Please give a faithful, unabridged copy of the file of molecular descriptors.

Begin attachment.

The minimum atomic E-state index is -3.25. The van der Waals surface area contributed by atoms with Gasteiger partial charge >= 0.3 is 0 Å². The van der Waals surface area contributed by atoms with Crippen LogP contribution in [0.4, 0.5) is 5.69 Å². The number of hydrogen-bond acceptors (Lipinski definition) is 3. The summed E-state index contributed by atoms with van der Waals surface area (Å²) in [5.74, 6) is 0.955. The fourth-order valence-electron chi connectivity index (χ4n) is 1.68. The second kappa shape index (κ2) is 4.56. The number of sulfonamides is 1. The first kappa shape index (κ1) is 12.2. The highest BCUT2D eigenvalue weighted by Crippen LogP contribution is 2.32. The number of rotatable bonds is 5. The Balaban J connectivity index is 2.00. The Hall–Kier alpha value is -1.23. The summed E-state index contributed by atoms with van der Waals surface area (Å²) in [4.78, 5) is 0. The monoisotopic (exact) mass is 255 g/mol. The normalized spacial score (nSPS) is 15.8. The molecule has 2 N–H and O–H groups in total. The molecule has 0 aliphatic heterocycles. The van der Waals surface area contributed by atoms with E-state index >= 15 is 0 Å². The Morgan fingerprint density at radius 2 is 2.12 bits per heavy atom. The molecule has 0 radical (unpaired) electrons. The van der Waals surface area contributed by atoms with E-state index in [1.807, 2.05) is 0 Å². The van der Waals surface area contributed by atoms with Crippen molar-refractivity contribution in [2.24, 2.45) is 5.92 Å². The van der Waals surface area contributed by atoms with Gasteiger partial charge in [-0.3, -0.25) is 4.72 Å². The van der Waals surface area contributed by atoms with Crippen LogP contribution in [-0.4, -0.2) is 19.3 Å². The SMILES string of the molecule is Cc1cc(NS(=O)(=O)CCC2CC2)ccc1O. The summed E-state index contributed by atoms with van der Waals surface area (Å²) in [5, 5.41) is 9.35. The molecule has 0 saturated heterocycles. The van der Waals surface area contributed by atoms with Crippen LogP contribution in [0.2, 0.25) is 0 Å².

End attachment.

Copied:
The minimum atomic E-state index is -3.25. The van der Waals surface area contributed by atoms with Gasteiger partial charge >= 0.3 is 0 Å². The van der Waals surface area contributed by atoms with Crippen LogP contribution in [0.4, 0.5) is 5.69 Å². The number of hydrogen-bond acceptors (Lipinski definition) is 3. The summed E-state index contributed by atoms with van der Waals surface area (Å²) in [5.74, 6) is 0.955. The fourth-order valence-electron chi connectivity index (χ4n) is 1.68. The second kappa shape index (κ2) is 4.56. The number of sulfonamides is 1. The first kappa shape index (κ1) is 12.2. The highest BCUT2D eigenvalue weighted by Crippen LogP contribution is 2.32. The number of rotatable bonds is 5. The Balaban J connectivity index is 2.00. The Hall–Kier alpha value is -1.23. The summed E-state index contributed by atoms with van der Waals surface area (Å²) in [4.78, 5) is 0. The monoisotopic (exact) mass is 255 g/mol. The normalized spacial score (nSPS) is 15.8. The molecule has 2 N–H and O–H groups in total. The molecule has 0 aliphatic heterocycles. The van der Waals surface area contributed by atoms with E-state index >= 15 is 0 Å². The Morgan fingerprint density at radius 2 is 2.12 bits per heavy atom. The molecule has 0 radical (unpaired) electrons. The van der Waals surface area contributed by atoms with E-state index in [1.807, 2.05) is 0 Å². The van der Waals surface area contributed by atoms with Crippen molar-refractivity contribution in [2.24, 2.45) is 5.92 Å². The van der Waals surface area contributed by atoms with Gasteiger partial charge in [-0.3, -0.25) is 4.72 Å². The van der Waals surface area contributed by atoms with Crippen LogP contribution in [-0.4, -0.2) is 19.3 Å². The SMILES string of the molecule is Cc1cc(NS(=O)(=O)CCC2CC2)ccc1O. The summed E-state index contributed by atoms with van der Waals surface area (Å²) in [5, 5.41) is 9.35. The molecule has 0 saturated heterocycles. The van der Waals surface area contributed by atoms with Crippen LogP contribution in [0.2, 0.25) is 0 Å².